The title is my way of implying that the kicking game has been beaten to death this off-season, and probably rightfully so. Outside of possibly offensive line play and short yardage situations (which go hand-in-hand), the complete failure at kick coverage was our Achilles heel last year. But this is a new year, and Coach Stewart is giving it a lot of attention, both on the field and in the media.
As our friend Mike Cassaza mentions in today's Daily Mail:
The team is in shells today and full pads Wednesday. Coach Bill Stewart said the focus will soon go to kickoff coverage, which was a major weakness last year. The Mountaineers allowed 28 yards per return and ranked No. 117 out of 119 Division I-A teams..
We averaged nearly a full 7 yards less on our own kickoffs -- once a strength -- than we allowed to opponents. Not good.
Well that begs the question then: how do we fix it?
"I think we need to implement some things I saw just to add to our repertoire," he said. "We'll let both guys kick and see, but I'm more into hang time now. It used to be you wanted to see them kick it out. They'll bring it out now. I want to know more about hang time."
When was the last time you saw a team take a kneel three yards deep in the end zone? How about five yards deep? It just doesn't happen anymore. And when you try to bust a kick-off through the touchline but don't quite hit it right, you've now left your team covering a line drive kick that just didn't fly far enough. But still, we had one of the strongest legged kickers in the nation -- something else must have been wrong.
Before we get to that, let me first mention this: Stew was not only the first-year head coach last year, he was the special teams coordinator. It's something that needs pointed out. But that's not to say that this dreadful performance was necessarily all Stew's fault.
As Cassaza continues:
It appears there will be a new philosophy, which means straying from the schemes that once were so valued by the Mountaineers, who ranked No. 9 in 2006, No. 36 in 2005 and No. 17 in 2004. Stewart said he traveled throughout the off-season to find ways to get better and won't waste that experience.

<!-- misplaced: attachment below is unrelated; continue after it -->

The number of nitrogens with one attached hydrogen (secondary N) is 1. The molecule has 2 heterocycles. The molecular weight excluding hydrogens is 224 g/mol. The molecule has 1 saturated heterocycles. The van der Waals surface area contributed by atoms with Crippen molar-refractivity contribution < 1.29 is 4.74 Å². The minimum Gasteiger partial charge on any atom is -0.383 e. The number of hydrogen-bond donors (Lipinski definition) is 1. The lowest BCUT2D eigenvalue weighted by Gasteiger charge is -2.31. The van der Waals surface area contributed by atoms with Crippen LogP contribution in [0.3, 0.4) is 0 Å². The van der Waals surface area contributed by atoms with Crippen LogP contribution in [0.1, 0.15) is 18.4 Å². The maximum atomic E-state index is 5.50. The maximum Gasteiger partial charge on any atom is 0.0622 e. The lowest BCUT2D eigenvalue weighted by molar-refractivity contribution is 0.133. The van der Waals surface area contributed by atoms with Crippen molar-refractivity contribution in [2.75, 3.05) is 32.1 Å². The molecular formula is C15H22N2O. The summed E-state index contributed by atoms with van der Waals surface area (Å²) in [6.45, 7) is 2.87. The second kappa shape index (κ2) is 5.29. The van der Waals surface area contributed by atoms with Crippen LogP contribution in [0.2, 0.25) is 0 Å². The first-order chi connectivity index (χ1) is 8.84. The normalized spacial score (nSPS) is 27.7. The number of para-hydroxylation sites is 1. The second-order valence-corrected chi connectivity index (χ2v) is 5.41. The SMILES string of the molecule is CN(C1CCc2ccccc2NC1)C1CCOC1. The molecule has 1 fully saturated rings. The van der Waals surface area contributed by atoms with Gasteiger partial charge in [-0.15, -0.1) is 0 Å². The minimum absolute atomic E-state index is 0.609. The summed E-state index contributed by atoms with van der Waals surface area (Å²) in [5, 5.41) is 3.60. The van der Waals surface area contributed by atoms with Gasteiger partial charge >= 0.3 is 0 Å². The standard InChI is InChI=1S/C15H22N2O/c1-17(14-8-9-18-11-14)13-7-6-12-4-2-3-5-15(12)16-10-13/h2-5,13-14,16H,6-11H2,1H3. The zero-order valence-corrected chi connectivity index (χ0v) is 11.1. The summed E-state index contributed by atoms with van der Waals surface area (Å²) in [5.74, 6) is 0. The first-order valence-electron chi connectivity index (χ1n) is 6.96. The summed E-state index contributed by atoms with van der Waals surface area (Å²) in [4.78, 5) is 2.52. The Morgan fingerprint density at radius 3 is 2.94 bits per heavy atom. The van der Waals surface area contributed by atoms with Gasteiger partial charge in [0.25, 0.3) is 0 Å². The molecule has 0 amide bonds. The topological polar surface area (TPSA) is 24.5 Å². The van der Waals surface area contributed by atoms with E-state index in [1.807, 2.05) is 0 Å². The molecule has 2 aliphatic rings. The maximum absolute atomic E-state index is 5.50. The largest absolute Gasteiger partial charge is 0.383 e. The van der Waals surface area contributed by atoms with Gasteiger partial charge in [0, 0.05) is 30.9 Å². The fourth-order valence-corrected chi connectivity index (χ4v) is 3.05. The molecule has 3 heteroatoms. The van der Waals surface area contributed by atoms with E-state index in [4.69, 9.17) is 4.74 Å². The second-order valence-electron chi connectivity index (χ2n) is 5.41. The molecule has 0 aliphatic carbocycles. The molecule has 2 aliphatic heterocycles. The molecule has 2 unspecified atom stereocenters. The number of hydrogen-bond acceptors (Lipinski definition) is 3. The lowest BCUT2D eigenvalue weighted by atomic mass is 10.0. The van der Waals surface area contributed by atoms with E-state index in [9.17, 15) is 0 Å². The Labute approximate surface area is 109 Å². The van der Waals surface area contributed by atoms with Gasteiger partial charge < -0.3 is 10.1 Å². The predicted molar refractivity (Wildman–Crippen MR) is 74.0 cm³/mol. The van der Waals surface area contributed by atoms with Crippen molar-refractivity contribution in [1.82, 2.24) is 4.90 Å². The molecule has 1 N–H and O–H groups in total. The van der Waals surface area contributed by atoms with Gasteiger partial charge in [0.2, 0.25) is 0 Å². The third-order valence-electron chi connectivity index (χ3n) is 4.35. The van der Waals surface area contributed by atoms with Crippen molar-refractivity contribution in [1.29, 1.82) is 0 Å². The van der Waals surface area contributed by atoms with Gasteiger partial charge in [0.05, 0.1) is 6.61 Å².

If you're going to point out that Stew was special teams coordinator last year, like I just did, you'll also need to remember that Stew was special teams coordinator during these very good years.
OK, so what happened? What dropped us from hanging around the top 25 to hanging around the bottom 25 in this one area?
Stew, in different press conferences and quotes, has hinted that personnel became an issue. When you consistently recruit small, fast players, you're naturally going to give up some bulk and toughness. Kickoff coverage is one area where that's really going to show. Now, at no point are we going to recruit players solely to cover kicks, but you still need to have some guys that are going to give their mind, body, and soul to stopping that returner, be it scholarship players or walk-ons. It won't happen in one season, but Stew seems to believe that we're moving in the right direction (though, fairly, when does he not)?
Also, credit the old dog for learning new tricks. Not too much credit, because after ranking third from last, something had to change; but still, changing an philosophy must be a tough thing to do for a 56 year old football coach. And because of the changes (overhaul?) being made, kick coverage will be a huge litmus test for this coaching staff. if they are able to drastically improve the kick coverage, then their skill at correcting wrongs will start to be proven. And really, if that happens, it most likely means good things for offensive line and short yardage.